Don’t Worry Darling: Olivia Wilde’s Racy Movie

‘Don’t Worry Darling,’ Should Make Harry Styles  Movie Star

In Olivia Wilde’s Don’t Worry Darling, her second directorial outing after 2019’s indie high school coming-of-age story “Booksmart,” Florence Pugh and Harry Styles star as a married couple living in experimental utopia called Victory.
Pugh plays Alice, a housewife whose reality begins to crack, revealing disturbing truths underneath her seemingly perfect world. When the trailer for the sci-fi thriller dropped in May, social media was buzzing about Styles’ character, Jack, going down on Alice on top of a dining room table.

Wilde, 38, sees the world through post-feminist prism, and the women in her films drive action on their own, without the help of men.

“It’s all about immediacy and extreme passion for one another,” Wilde says of the film’s complicated central relationship. “The impractical nature of their sex speaks to their ferocious desire for one another. I think it’s integral to the story itself and how the audience is meant to connect to them. My early conversations with the cast were all about how the audience has to buy into the fantasy.”

Wilde’s acting credits include the medical drama “House,” Ron Howard’s “Rush” and Clint Eastwood’s “Richard Jewell.”

Without makeup, except a smudge of leftover eyeliner, Wilde looks more like a film student than one of Hollywood’s up-and-coming directors.

“It’s harder for women to get a second chance at directing,” Wilde says, recognizing that “Booksmart” was critical triumph but by no means a box office smash, making $25 million on a $6 million budget. “Fewer people will invest in the second film of a woman than a man,” she says. “I was so lucky. My movie didn’t make a billion dollars. It struck enough of a nerve of the cultural zeitgeist that I was allowed to have another opportunity. I really feel that I have earned the right to say I’m a director.”

This small group includes Elizabeth Banks, Jodie Foster, Greta Gerwig, Maggie Gyllenhaal, Rebecca Hall, Angelina Jolie, Regina King, Barbra Streisand.
Warner, the studio behind the film, could use an original hit outside the realm of comic-book movies, particularly since the company, post-Discovery merger, is undergoing public turmoil.

Don’t Worry Darling has generated many headlines. It’s the project where Wilde met Styles, now her boyfriend.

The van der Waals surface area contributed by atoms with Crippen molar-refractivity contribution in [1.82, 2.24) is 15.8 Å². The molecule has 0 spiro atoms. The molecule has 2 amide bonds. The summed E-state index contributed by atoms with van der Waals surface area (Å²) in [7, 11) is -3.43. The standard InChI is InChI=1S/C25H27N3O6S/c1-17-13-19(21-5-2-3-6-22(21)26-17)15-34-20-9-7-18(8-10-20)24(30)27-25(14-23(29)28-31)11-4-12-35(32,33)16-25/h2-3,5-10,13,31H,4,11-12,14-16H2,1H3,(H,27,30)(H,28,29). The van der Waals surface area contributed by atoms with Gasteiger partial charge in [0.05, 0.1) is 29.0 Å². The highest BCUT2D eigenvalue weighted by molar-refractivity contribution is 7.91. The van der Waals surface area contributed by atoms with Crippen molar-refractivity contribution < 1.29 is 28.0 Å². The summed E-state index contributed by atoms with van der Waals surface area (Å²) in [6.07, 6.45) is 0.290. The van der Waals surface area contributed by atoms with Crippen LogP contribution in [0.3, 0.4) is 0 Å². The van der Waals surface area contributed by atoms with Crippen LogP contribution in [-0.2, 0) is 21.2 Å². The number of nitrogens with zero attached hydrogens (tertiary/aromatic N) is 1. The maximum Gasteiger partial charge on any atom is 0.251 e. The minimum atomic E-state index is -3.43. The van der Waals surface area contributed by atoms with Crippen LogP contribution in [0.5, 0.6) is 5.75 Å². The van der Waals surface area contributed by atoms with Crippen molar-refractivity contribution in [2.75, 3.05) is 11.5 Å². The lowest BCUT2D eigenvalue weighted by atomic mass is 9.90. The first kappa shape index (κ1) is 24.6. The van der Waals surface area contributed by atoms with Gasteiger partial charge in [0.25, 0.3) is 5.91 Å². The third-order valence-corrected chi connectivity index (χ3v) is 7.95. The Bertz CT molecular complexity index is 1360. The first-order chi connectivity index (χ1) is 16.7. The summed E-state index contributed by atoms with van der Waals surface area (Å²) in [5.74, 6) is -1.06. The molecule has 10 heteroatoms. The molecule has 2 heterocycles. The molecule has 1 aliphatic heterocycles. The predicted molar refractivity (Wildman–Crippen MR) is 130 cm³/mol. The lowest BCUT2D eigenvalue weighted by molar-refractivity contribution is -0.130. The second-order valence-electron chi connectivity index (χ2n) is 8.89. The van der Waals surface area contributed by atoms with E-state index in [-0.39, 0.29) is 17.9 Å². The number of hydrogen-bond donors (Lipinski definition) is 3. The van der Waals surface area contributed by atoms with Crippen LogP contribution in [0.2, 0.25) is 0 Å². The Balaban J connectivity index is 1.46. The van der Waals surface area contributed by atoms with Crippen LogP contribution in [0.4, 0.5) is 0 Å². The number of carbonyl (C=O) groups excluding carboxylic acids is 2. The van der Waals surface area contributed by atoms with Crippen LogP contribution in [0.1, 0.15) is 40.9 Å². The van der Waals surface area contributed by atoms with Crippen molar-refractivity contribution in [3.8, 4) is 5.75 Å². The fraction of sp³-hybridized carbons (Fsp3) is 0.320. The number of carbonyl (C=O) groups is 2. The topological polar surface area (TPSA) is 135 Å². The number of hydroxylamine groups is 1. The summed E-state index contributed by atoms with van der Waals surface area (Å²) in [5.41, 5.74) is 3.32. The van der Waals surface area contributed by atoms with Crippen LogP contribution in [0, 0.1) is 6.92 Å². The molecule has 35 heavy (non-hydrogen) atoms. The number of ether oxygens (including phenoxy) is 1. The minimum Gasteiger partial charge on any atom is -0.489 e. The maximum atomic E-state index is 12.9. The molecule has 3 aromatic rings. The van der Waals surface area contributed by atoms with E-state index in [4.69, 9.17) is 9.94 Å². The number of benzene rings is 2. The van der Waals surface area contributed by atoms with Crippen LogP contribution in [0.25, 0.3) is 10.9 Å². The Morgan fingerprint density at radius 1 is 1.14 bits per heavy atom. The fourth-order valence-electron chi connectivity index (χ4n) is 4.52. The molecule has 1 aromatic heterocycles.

It’s also linked to an incident in April at CinemaCon where Wilde was served custody papers from her former fiancé, “Ted Lasso” actor Jason Sudeikis, as she took the stage in Las Vegas to promote the movie to exhibitors.

Sudeikis said in a statement that he had “no prior knowledge” of the ambush and “would never condone her being served in such an inappropriate manner.” Since then, a judge has granted Wilde’s request to dismiss Sudeikis’ petition, which asked for Otis and Daisy to eventually reside with him in New York.

“It was my workplace,” Wilde says, referring to the CinemaCon incident without naming Sudeikis, with whom she was in relationship from 2011 to 2020. “In any other workplace, it would be seen as an attack. It was really upsetting. It shouldn’t have been able to happen. There was a huge breach in security, which is really scary. The hurdles that you had to jump through to get into that room with several badges, plus special COVID tests that had to be taken days in advance, which gave you wristbands that were necessary to gain access to the event — this was something that required forethought.”

CinemaCon was supposed to be professional milestone for Wilde, who was about to screen footage from her movie. She didn’t miss a beat when she was interrupted by the mysterious envelope — she just carried on with her presentation. “I hated that this nastiness distracted from the work of so many different people and the studio that I was up there representing,” she says. “To try to sabotage that was really vicious. But I had job to do; I’m not easily distracted.” She adds, “But, you know, sadly, it was not something that was entirely surprising to me. I mean, there’s a reason I left that relationship.”

She states, for the record, that she splits custody; the kids go back and forth between her and Sudeikis week to week. (Wilde first moved to London a few years ago with her family because that’s where Sudeikis films “Ted Lasso,” and now splits her time between the U.K. and L.A.) When Wilde is with her children, she’s entirely with her children, she says. She makes breakfast every morning, never misses bedtime and takes them to school herself. “They are my world,” she says. “They are my best friends.”

Wilde says, “The only people who suffered were my kids, because they’ll have to see that, and they shouldn’t ever have to know that happened. For me, it was appalling, but the victims were an 8- and 5-year-old, and that’s really sad. I chose to become an actress; I willingly walked into the spotlight. But it’s not something my children have asked for. And when my kids are dragged into it, it’s deeply painful.”